Junnar in Maharashtra was like any other prosperous agricultural taluk, where improved irrigation helped farmers switch to cash crops. Cattle, goats and fowl supplemented their income.
But in 2001, a deadly phenomenon struck the region almost overnight: leopards, known to prey often on cattle, dogs and pigs here, began attacking human beings also. Between 2001 and 2003, the big cats attacked no fewer than 44 people.
The attacks not only increased four-fold from the preceding decade (four a year) but also became more aggressive and lethal, targeting younger people.
A new research paper, published in the latest edition of Conservation Biology, links this exponential increase in attacks to a large-scale translocation project.
In 2001, 86 leopards were captured in the area and many relocated in a forest 39 km away.
While the eight years from 1993 to 2001 saw 33 leopard attacks on humans, 44 incidents occurred in the following three years of the translocation programme. The percentage of fatalities also doubled during this period.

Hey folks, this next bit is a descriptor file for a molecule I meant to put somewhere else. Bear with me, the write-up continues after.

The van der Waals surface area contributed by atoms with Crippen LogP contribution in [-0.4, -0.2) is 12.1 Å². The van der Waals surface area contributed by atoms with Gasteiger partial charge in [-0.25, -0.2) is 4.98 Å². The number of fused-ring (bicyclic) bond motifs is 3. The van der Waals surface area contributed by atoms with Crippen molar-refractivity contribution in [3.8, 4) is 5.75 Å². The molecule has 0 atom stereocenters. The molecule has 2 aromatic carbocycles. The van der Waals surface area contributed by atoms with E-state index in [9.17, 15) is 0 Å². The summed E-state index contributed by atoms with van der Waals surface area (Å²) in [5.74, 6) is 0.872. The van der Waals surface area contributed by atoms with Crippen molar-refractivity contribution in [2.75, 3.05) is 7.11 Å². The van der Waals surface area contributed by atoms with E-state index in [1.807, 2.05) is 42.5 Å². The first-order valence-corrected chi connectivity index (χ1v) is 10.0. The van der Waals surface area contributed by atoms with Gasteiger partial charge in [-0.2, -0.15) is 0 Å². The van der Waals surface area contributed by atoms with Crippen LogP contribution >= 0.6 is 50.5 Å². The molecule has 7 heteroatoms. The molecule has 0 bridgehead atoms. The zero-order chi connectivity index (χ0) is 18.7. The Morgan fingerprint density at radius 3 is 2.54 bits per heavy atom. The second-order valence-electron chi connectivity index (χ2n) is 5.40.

The authors, who include Vidya Athreya and Ullas Karanth of the Kaati Trust, Pune, and the Centre for Wildlife Studies, Bangalore, say translocation, the most widely accepted method of dealing deal with the human-animal conflict, could in fact be “inducing” a human-leopard conflict.
The increased aggression among leopards could be explained by the stress of translocation, says the paper.
“Translocation involves several interactive stressors: capture, close interaction with humans during days or weeks in captivity, transport, potential injury, and release of a carnivore into an unfamiliar area that already contains territorial conspecifics [animals of the same species].”